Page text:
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Download Worlds at War: The 2,500-Year Struggle Between East and West Audiobook

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3 out of 53 out of 53 out of 53 out of 53 out of 5 3.00 (153 ratings) (rate this audio book) Author: Anthony Pagden Narrator: John Le Publisher: Tantor Format: Unabridged Audiobook Delivery: Instant Download Audio Length: Release Date:
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In the tradition of Jared Diamond and Jacques Barzun, prize-winning historian Anthony Pagden presents a sweeping history of the long struggle between East and West, from the Greeks to the present day.

The relationship between East and West has always been one of turmoil. In this historical tour de force, a renowned historian leads us from the world of classical antiquity, through the Dark Ages, to the Crusades, Europe’s resurgence, and the dominance of the Ottoman Empire, which almost shattered Europe entirely. Pagden travels from Napoleon in Egypt to Europe’s carving up of the finally moribund Ottomans—creating the modern Middle East along the way—and on to the present struggles in Iraq.

Throughout we learn a tremendous amount about what “East” and “West” were and are, and how it has always been competing worldviews and psychologies, more than religion or power grabs, that have fed the mistrust and violence between East and West. In Pagden’s dark but provocative view, this struggle cannot help but go on.

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Quotes & Awards

  • “An accessible and lucid exploration of the history of the East-West split, concluding with a nuanced look at the divisions and misapprehensions that continue to the present time. Fans of Jacques Barzun and Jared Diamond will be most impressed by Pagden’s big picture perspective.”

    Publishers Weekly

  • “Inquisitive and incisive about the sweep of history, Pagden will connect with readers wanting to deepen their grasp of contemporary news.”


Listener Opinions

  • 4 out of 54 out of 54 out of 54 out of 54 out of 5 by Ronn | 2/7/2014

    " Very informative and relative to current events but takes a big commentment to read. I needed to have Encyclopedic World Atlas, dictionary and Wikipedia on hand constantly but glad to have read it. "

  • 1 out of 51 out of 51 out of 51 out of 51 out of 5 by Cameron Willis | 1/21/2014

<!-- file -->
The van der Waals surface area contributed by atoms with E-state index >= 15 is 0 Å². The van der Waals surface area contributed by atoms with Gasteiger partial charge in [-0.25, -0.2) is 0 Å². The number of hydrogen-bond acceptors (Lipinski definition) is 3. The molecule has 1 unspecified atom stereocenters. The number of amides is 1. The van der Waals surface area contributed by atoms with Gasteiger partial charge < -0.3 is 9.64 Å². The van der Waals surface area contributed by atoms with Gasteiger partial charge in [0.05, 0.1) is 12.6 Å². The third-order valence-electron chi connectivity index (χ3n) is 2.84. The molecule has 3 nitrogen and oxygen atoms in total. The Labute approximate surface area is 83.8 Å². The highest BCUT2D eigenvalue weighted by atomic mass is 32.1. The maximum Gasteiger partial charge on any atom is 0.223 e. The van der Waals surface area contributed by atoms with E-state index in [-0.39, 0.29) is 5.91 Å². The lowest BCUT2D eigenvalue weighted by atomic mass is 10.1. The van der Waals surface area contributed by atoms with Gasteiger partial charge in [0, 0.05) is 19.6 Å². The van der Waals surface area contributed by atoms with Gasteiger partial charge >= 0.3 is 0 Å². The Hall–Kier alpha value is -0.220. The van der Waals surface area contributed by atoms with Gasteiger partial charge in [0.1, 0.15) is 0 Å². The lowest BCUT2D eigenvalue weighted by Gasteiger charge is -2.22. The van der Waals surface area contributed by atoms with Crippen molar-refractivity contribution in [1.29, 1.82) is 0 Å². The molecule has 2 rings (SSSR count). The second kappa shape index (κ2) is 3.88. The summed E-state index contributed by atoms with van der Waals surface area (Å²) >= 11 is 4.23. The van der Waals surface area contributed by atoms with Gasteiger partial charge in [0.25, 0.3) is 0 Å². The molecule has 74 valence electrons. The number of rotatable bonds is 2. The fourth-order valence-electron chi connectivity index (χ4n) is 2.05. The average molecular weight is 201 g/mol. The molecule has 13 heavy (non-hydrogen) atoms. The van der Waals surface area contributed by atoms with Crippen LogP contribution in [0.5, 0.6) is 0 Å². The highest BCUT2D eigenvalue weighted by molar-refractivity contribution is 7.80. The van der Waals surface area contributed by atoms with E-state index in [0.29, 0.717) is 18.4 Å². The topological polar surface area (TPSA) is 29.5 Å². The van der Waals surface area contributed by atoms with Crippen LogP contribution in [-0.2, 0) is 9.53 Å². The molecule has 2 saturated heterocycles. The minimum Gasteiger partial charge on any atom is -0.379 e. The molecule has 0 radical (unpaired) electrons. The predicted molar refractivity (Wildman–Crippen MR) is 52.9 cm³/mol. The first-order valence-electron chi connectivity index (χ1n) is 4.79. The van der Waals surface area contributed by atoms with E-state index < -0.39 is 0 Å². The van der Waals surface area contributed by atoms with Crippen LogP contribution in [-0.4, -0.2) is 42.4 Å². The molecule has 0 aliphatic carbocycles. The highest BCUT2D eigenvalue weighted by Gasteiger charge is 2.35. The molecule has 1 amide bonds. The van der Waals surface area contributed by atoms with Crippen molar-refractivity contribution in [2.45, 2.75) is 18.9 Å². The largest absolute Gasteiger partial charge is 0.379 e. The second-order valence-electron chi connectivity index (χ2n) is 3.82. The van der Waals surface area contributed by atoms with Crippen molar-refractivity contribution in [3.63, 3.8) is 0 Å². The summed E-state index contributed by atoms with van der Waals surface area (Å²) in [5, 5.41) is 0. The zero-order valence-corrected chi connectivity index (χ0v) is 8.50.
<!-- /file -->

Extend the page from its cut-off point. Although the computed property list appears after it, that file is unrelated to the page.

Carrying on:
" A very disappointing book. The contents are a much smarter and more nuanced standard of clash of civilizations type: the West, which is, for whatever reason, democratic, rational, liberal, pitted against 'the East', here only the Arab Middle East, Iran and Turkey, which is despotic, irrational, arbitrary and everything else we're supposed to hate. Mind you, Pagden is at least aware that these concepts are not just innate or natural, and he attempts to add some social, economic and political analysis to muddy up his shallow waters. When that history isn't questionable (his bit on Roman citizenship and universal human rights) it is badly twisted to fit a mendacious argument about the inherent and abiding differences between East and West. Why is it dishonest? Well, Pagden deliberately leaves out China and India, for starters, and writes as if Said's 'Orientalism' (a troubled but insightful book) had never existed. Most unforgivably, Pagden is a historian of imperial ideologies: he has devoted much of his academic career to studying the ways in which European justified their overseas conquests, and yet he seems barely away of the supreme irony that his work is itself redolent with imperialist ideology. Ugh. "

  • 3 out of 53 out of 53 out of 53 out of 53 out of 5 by Jim | 1/19/2014

    " very informative and interesting so far "

  • 4 out of 54 out of 54 out of 54 out of 54 out of 5 by Paul Callister | 1/5/2014

    " A really good primer on the historical factors that lead to the "irreconcilable differences" between East (middle east) and West. it does leave the reader troubled as to the future of two great civilizations. "

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About the Author
Author Anthony Pagden

Anthony Pagden has been a fellow of Merton College, Oxford; University Reader in Intellectual History at Cambridge University; a fellow of King’s College; and the Harry C. Black Professor of History at Johns Hopkins University. He is currently a professor in the history and political science departments at the University of California, Los Angeles. He is the author of numerous prize-winning books on European imperialism and the European understanding of non-European cultures. Among his recent publications are Peoples and Empires and Europeans and the Rest of the World. He also contributes regularly to the Times Literary Supplement, the London Review of Books, the New Republic, the Los Angeles Times, and the New York Times. He lives in Los Angeles.